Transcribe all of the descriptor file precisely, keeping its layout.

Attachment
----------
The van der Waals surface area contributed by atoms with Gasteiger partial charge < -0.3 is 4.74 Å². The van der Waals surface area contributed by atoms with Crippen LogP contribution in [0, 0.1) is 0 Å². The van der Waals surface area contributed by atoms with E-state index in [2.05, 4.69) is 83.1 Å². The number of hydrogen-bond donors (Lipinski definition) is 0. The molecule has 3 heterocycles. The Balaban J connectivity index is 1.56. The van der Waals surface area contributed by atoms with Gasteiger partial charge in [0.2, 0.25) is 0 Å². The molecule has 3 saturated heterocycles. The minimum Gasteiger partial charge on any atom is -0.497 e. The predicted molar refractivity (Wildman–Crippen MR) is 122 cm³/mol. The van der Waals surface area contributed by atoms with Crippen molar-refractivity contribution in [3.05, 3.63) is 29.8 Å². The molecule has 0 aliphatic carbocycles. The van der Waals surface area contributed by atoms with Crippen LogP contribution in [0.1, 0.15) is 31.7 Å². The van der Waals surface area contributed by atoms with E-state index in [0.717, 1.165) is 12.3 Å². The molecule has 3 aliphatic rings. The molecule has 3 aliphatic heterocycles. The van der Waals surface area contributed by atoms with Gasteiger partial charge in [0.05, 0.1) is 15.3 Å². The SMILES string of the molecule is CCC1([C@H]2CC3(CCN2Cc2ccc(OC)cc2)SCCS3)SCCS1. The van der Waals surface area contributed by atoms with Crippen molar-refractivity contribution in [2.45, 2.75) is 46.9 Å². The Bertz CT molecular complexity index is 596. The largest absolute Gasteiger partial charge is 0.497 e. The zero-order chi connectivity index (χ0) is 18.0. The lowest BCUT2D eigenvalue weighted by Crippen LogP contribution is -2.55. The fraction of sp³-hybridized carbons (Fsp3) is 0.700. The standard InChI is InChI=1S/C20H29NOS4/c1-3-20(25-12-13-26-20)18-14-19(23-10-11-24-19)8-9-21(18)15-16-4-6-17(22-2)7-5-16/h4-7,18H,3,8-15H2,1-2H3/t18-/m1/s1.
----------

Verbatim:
The van der Waals surface area contributed by atoms with Gasteiger partial charge < -0.3 is 4.74 Å². The van der Waals surface area contributed by atoms with Crippen LogP contribution in [0, 0.1) is 0 Å². The van der Waals surface area contributed by atoms with E-state index in [2.05, 4.69) is 83.1 Å². The number of hydrogen-bond donors (Lipinski definition) is 0. The molecule has 3 heterocycles. The Balaban J connectivity index is 1.56. The van der Waals surface area contributed by atoms with Gasteiger partial charge in [0.2, 0.25) is 0 Å². The molecule has 3 saturated heterocycles. The minimum Gasteiger partial charge on any atom is -0.497 e. The predicted molar refractivity (Wildman–Crippen MR) is 122 cm³/mol. The van der Waals surface area contributed by atoms with Crippen molar-refractivity contribution in [3.05, 3.63) is 29.8 Å². The molecule has 0 aliphatic carbocycles. The van der Waals surface area contributed by atoms with Crippen LogP contribution in [0.1, 0.15) is 31.7 Å². The van der Waals surface area contributed by atoms with E-state index in [0.717, 1.165) is 12.3 Å². The molecule has 3 aliphatic rings. The molecule has 3 aliphatic heterocycles. The van der Waals surface area contributed by atoms with Gasteiger partial charge in [0.05, 0.1) is 15.3 Å². The SMILES string of the molecule is CCC1([C@H]2CC3(CCN2Cc2ccc(OC)cc2)SCCS3)SCCS1. The van der Waals surface area contributed by atoms with Crippen molar-refractivity contribution in [2.45, 2.75) is 46.9 Å². The Bertz CT molecular complexity index is 596. The largest absolute Gasteiger partial charge is 0.497 e. The zero-order chi connectivity index (χ0) is 18.0. The lowest BCUT2D eigenvalue weighted by Crippen LogP contribution is -2.55. The fraction of sp³-hybridized carbons (Fsp3) is 0.700. The standard InChI is InChI=1S/C20H29NOS4/c1-3-20(25-12-13-26-20)18-14-19(23-10-11-24-19)8-9-21(18)15-16-4-6-17(22-2)7-5-16/h4-7,18H,3,8-15H2,1-2H3/t18-/m1/s1.